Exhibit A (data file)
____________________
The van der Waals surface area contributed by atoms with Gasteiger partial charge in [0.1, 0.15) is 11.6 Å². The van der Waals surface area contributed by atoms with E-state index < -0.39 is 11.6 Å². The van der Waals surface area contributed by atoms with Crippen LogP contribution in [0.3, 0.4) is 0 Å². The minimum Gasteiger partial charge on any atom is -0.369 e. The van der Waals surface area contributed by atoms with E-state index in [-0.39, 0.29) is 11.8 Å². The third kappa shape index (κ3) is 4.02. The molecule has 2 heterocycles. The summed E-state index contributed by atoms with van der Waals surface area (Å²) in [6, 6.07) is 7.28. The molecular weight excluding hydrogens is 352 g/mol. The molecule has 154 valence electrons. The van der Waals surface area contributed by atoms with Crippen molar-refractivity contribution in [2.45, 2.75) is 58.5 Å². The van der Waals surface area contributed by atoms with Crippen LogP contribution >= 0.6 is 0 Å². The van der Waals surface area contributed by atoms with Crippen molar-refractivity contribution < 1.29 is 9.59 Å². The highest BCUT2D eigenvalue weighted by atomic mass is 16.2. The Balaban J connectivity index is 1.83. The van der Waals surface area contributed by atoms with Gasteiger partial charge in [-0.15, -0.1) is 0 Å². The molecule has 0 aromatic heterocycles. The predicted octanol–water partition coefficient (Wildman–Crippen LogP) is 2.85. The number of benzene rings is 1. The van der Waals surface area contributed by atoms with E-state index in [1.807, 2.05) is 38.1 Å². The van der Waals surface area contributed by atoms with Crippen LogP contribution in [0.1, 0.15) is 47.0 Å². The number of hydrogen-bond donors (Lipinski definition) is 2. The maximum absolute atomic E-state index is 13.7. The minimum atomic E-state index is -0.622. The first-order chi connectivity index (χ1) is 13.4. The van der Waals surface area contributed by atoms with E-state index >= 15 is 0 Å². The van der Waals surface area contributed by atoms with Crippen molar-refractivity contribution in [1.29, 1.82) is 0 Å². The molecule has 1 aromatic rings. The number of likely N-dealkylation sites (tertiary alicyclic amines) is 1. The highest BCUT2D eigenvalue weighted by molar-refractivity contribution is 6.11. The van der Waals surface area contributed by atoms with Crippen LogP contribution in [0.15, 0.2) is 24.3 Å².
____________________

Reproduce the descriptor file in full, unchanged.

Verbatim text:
The van der Waals surface area contributed by atoms with Gasteiger partial charge in [0.1, 0.15) is 11.6 Å². The van der Waals surface area contributed by atoms with E-state index < -0.39 is 11.6 Å². The van der Waals surface area contributed by atoms with Crippen LogP contribution in [0.3, 0.4) is 0 Å². The minimum Gasteiger partial charge on any atom is -0.369 e. The van der Waals surface area contributed by atoms with E-state index in [-0.39, 0.29) is 11.8 Å². The third kappa shape index (κ3) is 4.02. The molecule has 2 heterocycles. The summed E-state index contributed by atoms with van der Waals surface area (Å²) in [6, 6.07) is 7.28. The molecular weight excluding hydrogens is 352 g/mol. The molecule has 154 valence electrons. The van der Waals surface area contributed by atoms with Crippen molar-refractivity contribution in [2.45, 2.75) is 58.5 Å². The van der Waals surface area contributed by atoms with Crippen LogP contribution >= 0.6 is 0 Å². The van der Waals surface area contributed by atoms with Crippen molar-refractivity contribution < 1.29 is 9.59 Å². The highest BCUT2D eigenvalue weighted by atomic mass is 16.2. The Balaban J connectivity index is 1.83. The van der Waals surface area contributed by atoms with Gasteiger partial charge in [-0.15, -0.1) is 0 Å². The molecule has 0 aromatic heterocycles. The predicted octanol–water partition coefficient (Wildman–Crippen LogP) is 2.85. The number of benzene rings is 1. The van der Waals surface area contributed by atoms with E-state index in [1.807, 2.05) is 38.1 Å². The van der Waals surface area contributed by atoms with Crippen LogP contribution in [0.1, 0.15) is 47.0 Å². The number of hydrogen-bond donors (Lipinski definition) is 2. The maximum absolute atomic E-state index is 13.7. The minimum atomic E-state index is -0.622. The first-order chi connectivity index (χ1) is 13.4. The van der Waals surface area contributed by atoms with E-state index >= 15 is 0 Å². The van der Waals surface area contributed by atoms with Crippen molar-refractivity contribution in [1.29, 1.82) is 0 Å². The molecule has 1 aromatic rings. The number of likely N-dealkylation sites (tertiary alicyclic amines) is 1. The highest BCUT2D eigenvalue weighted by molar-refractivity contribution is 6.11. The van der Waals surface area contributed by atoms with Crippen LogP contribution in [0.15, 0.2) is 24.3 Å².